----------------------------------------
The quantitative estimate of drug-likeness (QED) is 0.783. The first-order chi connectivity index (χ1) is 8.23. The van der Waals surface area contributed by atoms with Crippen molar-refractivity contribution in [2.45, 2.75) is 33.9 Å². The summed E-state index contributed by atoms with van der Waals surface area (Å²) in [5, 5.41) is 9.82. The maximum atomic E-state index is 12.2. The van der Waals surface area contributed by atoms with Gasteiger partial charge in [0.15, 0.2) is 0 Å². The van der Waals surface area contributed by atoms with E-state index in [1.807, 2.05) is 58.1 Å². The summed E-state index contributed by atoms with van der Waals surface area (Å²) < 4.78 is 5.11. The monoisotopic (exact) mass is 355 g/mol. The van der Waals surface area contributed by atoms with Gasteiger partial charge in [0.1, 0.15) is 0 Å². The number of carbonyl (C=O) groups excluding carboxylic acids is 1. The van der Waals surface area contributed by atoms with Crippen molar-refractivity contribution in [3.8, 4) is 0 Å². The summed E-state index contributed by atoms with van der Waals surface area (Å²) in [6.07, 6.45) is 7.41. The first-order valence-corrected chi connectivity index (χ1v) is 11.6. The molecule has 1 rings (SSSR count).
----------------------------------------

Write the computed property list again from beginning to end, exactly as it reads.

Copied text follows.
The quantitative estimate of drug-likeness (QED) is 0.783. The first-order chi connectivity index (χ1) is 8.23. The van der Waals surface area contributed by atoms with Crippen molar-refractivity contribution in [2.45, 2.75) is 33.9 Å². The summed E-state index contributed by atoms with van der Waals surface area (Å²) in [5, 5.41) is 9.82. The maximum atomic E-state index is 12.2. The van der Waals surface area contributed by atoms with Gasteiger partial charge in [0.15, 0.2) is 0 Å². The van der Waals surface area contributed by atoms with E-state index in [1.807, 2.05) is 58.1 Å². The summed E-state index contributed by atoms with van der Waals surface area (Å²) < 4.78 is 5.11. The monoisotopic (exact) mass is 355 g/mol. The van der Waals surface area contributed by atoms with Gasteiger partial charge in [0.1, 0.15) is 0 Å². The number of carbonyl (C=O) groups excluding carboxylic acids is 1. The van der Waals surface area contributed by atoms with Crippen molar-refractivity contribution in [3.8, 4) is 0 Å². The summed E-state index contributed by atoms with van der Waals surface area (Å²) in [6.07, 6.45) is 7.41. The first-order valence-corrected chi connectivity index (χ1v) is 11.6. The molecule has 1 rings (SSSR count).